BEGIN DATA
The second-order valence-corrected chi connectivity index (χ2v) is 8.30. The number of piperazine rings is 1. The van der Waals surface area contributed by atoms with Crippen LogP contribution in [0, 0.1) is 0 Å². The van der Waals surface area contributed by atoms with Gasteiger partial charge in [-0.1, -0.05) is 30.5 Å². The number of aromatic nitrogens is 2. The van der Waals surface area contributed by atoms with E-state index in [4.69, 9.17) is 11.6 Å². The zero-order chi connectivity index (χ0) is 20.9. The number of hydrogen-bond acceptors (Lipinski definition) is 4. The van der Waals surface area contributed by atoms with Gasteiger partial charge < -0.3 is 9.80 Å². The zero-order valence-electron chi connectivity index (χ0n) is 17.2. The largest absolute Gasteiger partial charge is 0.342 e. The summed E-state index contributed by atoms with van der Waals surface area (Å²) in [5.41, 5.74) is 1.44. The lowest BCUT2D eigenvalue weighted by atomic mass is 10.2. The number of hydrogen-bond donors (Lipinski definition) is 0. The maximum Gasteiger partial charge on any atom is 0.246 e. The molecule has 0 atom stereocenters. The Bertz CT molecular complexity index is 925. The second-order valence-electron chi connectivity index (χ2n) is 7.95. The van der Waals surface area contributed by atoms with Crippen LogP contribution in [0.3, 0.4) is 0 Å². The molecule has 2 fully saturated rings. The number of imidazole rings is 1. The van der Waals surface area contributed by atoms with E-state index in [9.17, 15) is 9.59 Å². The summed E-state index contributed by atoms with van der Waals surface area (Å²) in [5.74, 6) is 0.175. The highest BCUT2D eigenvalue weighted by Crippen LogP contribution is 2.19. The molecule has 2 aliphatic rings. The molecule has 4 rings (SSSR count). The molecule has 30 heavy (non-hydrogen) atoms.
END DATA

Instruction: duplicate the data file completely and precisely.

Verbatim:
The second-order valence-corrected chi connectivity index (χ2v) is 8.30. The number of piperazine rings is 1. The van der Waals surface area contributed by atoms with Crippen LogP contribution in [0, 0.1) is 0 Å². The van der Waals surface area contributed by atoms with Gasteiger partial charge in [-0.1, -0.05) is 30.5 Å². The number of aromatic nitrogens is 2. The van der Waals surface area contributed by atoms with E-state index in [4.69, 9.17) is 11.6 Å². The zero-order chi connectivity index (χ0) is 20.9. The number of hydrogen-bond acceptors (Lipinski definition) is 4. The van der Waals surface area contributed by atoms with Gasteiger partial charge < -0.3 is 9.80 Å². The zero-order valence-electron chi connectivity index (χ0n) is 17.2. The largest absolute Gasteiger partial charge is 0.342 e. The summed E-state index contributed by atoms with van der Waals surface area (Å²) in [5.41, 5.74) is 1.44. The lowest BCUT2D eigenvalue weighted by atomic mass is 10.2. The number of hydrogen-bond donors (Lipinski definition) is 0. The maximum Gasteiger partial charge on any atom is 0.246 e. The molecule has 0 atom stereocenters. The Bertz CT molecular complexity index is 925. The second-order valence-electron chi connectivity index (χ2n) is 7.95. The van der Waals surface area contributed by atoms with Crippen LogP contribution in [0.3, 0.4) is 0 Å². The molecule has 2 fully saturated rings. The number of imidazole rings is 1. The van der Waals surface area contributed by atoms with E-state index in [9.17, 15) is 9.59 Å². The summed E-state index contributed by atoms with van der Waals surface area (Å²) in [5.74, 6) is 0.175. The highest BCUT2D eigenvalue weighted by Crippen LogP contribution is 2.19. The molecule has 2 aliphatic rings. The molecule has 4 rings (SSSR count). The molecule has 30 heavy (non-hydrogen) atoms.